This past week, two professionals known around the world for expertise in their fields, decided to end their lives. Kate Spade, the famous designer, and Anthony Bourdain, a chef and television celebrity, were hugely successful, wealthy, and loved by fans. We cannot know and judge the state of their mind when they acted as they did, but we realize that what the public sees and imagines does not always correspond to reality. The same dissonance may be applied to Christians, whose practice of the faith can fail to measure up to the image of faithfulness they present. This hypocrisy we examined last week as we reflected on Blessed John Henry Newman’s “Profession Without Practice.” We turn to Newman’s sermon again to discover how widespread hypocrisy is and how we can break free of it.
No one thinks he is guilty of hypocrisy, in part because hypocrisy deceives even the hypocrite, and in part because we detest Pharisees, who represent it. Newman reasons from experience to question our thinking: “That even decently conducted Christians are most extensively and fearfully ruled by the opinion of society about them, instead of living by faith in the unseen God, is proved to my mind by the following circumstance;—that according as their rank in life makes men independent of the judgment of others, so the profession of regularity and strictness is given up…But among the poorest and rudest class, on the contrary, such artificial safeguards against crime are unknown;”
In other words, the more you have to gain or lose from society, the more you will abide by the law. This is why crime is highest among the poor, who have the least to lose. We certainly cannot conclude that crime is higher among the poor because they are worse sinners than those in the middle class. Newman asks, “Are we, therefore, better than they? Scarcely. Doubtless their temptations are greater, which alone prevents our boasting over them; but, besides, do we not rather gain from the sight of their more scandalous sins a grave lesson and an urgent warning for ourselves, a call on us for honest self-examination?” If we lived their lives, would we be more virtuous, or are we good “only so far as men require it of us?”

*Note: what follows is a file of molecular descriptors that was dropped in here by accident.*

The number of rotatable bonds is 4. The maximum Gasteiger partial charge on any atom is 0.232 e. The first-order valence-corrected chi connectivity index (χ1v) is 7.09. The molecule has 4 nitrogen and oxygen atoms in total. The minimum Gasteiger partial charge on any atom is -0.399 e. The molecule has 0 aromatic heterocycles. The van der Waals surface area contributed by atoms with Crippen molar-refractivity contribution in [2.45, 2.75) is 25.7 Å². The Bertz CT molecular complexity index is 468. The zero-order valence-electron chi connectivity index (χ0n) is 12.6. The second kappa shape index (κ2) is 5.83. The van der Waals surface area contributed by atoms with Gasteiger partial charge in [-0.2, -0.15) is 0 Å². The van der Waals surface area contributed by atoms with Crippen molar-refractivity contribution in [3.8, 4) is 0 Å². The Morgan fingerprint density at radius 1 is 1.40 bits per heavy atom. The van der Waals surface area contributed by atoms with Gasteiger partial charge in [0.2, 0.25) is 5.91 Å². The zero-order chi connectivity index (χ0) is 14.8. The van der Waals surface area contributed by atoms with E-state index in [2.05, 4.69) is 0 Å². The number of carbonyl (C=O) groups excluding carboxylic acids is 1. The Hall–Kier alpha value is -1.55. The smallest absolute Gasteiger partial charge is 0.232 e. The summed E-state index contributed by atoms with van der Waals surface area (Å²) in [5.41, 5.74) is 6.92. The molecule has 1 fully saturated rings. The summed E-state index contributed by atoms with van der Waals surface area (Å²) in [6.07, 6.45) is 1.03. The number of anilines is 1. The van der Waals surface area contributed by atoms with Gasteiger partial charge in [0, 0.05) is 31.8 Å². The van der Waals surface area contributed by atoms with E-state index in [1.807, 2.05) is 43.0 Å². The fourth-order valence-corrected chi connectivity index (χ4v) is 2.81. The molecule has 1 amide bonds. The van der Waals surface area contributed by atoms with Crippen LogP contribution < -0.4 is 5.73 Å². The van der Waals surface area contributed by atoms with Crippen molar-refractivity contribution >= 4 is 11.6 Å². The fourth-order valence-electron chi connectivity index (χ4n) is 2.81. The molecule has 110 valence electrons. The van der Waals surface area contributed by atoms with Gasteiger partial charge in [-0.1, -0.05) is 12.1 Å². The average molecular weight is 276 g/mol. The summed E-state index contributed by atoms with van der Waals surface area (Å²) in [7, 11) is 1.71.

We can add a few more questions to our self-examination. Newman says Jesus warns his disciples of hypocrisy in three areas: in giving alms, praying, and fasting. In giving alms, do we give privately or publicly? Do we think first of public giving and second of private giving? In prayer, “are we as regular in praying in our closet to our Father which is in secret, as in public? Do we feel any great remorse in omitting our morning and evening prayers, in saying them hastily and irreverently? And yet should not we feel excessive pain and shame, and rightly, at the thought of having committed any open impropriety in church?” Is this greater concern over public shame not indicative of hypocrisy? Finally, our Lord tells us what our manner of fasting should look like – that we should not make a big show of it, or look to receive praise from others for our sacrifices. But first we must ask, do we fast? This is the first step of obedience to our Lord. And if fasting were honorable as it was in Jesus’ day, would we look any different from the Pharisees?
It is likely that most of us cannot pass this self-examination without fault. Then we are guilty of hypocrisy, which is no light sin. Blessed Newman does not soften his words: “Do not think I am speaking of one or two men, when I speak of the scandal which a Christian’s inconsistency brings upon his cause. The Christian world, so called, what is it practically, but a witness for Satan rather than a witness for Christ?”
So often as our Lord teaches us, truth is the remedy. If we have examined ourselves and find we are lacking, then hypocrisy’s grip on us has loosened as our self-deception recedes. It is not too late to come to our Lord in the way He asks us to come to Him, as little children who must confess to their Father all they have done. We will find ourselves in the grip of his mercy if we do.